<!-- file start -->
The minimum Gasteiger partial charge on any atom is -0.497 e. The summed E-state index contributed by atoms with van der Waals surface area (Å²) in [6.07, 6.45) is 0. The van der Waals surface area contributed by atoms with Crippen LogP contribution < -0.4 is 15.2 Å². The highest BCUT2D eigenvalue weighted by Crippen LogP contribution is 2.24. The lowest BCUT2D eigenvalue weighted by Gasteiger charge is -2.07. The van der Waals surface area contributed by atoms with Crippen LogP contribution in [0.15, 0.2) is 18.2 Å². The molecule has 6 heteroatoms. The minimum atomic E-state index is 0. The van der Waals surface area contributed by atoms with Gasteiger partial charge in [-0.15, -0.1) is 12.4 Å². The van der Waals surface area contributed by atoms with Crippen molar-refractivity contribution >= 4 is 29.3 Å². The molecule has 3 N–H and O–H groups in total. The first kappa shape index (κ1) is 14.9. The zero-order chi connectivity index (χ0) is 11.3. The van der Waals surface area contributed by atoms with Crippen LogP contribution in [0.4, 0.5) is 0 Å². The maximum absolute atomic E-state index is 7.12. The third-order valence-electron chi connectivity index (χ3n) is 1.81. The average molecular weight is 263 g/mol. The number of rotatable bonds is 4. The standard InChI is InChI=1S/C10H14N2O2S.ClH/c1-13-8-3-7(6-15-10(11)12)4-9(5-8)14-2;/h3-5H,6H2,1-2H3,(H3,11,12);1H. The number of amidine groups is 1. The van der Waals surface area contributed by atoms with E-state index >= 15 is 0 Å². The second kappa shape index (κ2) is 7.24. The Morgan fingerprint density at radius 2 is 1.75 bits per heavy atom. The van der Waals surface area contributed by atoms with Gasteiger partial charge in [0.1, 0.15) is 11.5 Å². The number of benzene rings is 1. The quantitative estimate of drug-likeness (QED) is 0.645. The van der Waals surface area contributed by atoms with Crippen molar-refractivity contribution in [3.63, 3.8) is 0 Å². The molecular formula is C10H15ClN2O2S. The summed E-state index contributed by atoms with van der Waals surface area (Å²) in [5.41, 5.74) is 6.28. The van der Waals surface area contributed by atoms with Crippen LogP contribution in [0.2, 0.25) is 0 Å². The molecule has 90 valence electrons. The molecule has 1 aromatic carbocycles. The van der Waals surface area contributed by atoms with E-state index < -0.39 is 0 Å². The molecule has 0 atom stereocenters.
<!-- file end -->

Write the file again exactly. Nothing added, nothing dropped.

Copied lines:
The minimum Gasteiger partial charge on any atom is -0.497 e. The summed E-state index contributed by atoms with van der Waals surface area (Å²) in [6.07, 6.45) is 0. The van der Waals surface area contributed by atoms with Crippen LogP contribution < -0.4 is 15.2 Å². The highest BCUT2D eigenvalue weighted by Crippen LogP contribution is 2.24. The lowest BCUT2D eigenvalue weighted by Gasteiger charge is -2.07. The van der Waals surface area contributed by atoms with Crippen LogP contribution in [0.15, 0.2) is 18.2 Å². The molecule has 6 heteroatoms. The minimum atomic E-state index is 0. The van der Waals surface area contributed by atoms with Gasteiger partial charge in [-0.15, -0.1) is 12.4 Å². The van der Waals surface area contributed by atoms with Crippen molar-refractivity contribution >= 4 is 29.3 Å². The molecule has 3 N–H and O–H groups in total. The first kappa shape index (κ1) is 14.9. The zero-order chi connectivity index (χ0) is 11.3. The van der Waals surface area contributed by atoms with Crippen LogP contribution in [0.4, 0.5) is 0 Å². The maximum absolute atomic E-state index is 7.12. The third-order valence-electron chi connectivity index (χ3n) is 1.81. The average molecular weight is 263 g/mol. The number of rotatable bonds is 4. The standard InChI is InChI=1S/C10H14N2O2S.ClH/c1-13-8-3-7(6-15-10(11)12)4-9(5-8)14-2;/h3-5H,6H2,1-2H3,(H3,11,12);1H. The number of amidine groups is 1. The van der Waals surface area contributed by atoms with E-state index >= 15 is 0 Å². The second kappa shape index (κ2) is 7.24. The Morgan fingerprint density at radius 2 is 1.75 bits per heavy atom. The van der Waals surface area contributed by atoms with Gasteiger partial charge in [0.1, 0.15) is 11.5 Å². The number of benzene rings is 1. The quantitative estimate of drug-likeness (QED) is 0.645. The van der Waals surface area contributed by atoms with Crippen molar-refractivity contribution in [3.63, 3.8) is 0 Å². The molecular formula is C10H15ClN2O2S. The summed E-state index contributed by atoms with van der Waals surface area (Å²) in [5.41, 5.74) is 6.28. The van der Waals surface area contributed by atoms with Crippen LogP contribution in [0.2, 0.25) is 0 Å². The molecule has 90 valence electrons. The molecule has 1 aromatic carbocycles. The van der Waals surface area contributed by atoms with E-state index < -0.39 is 0 Å². The molecule has 0 atom stereocenters.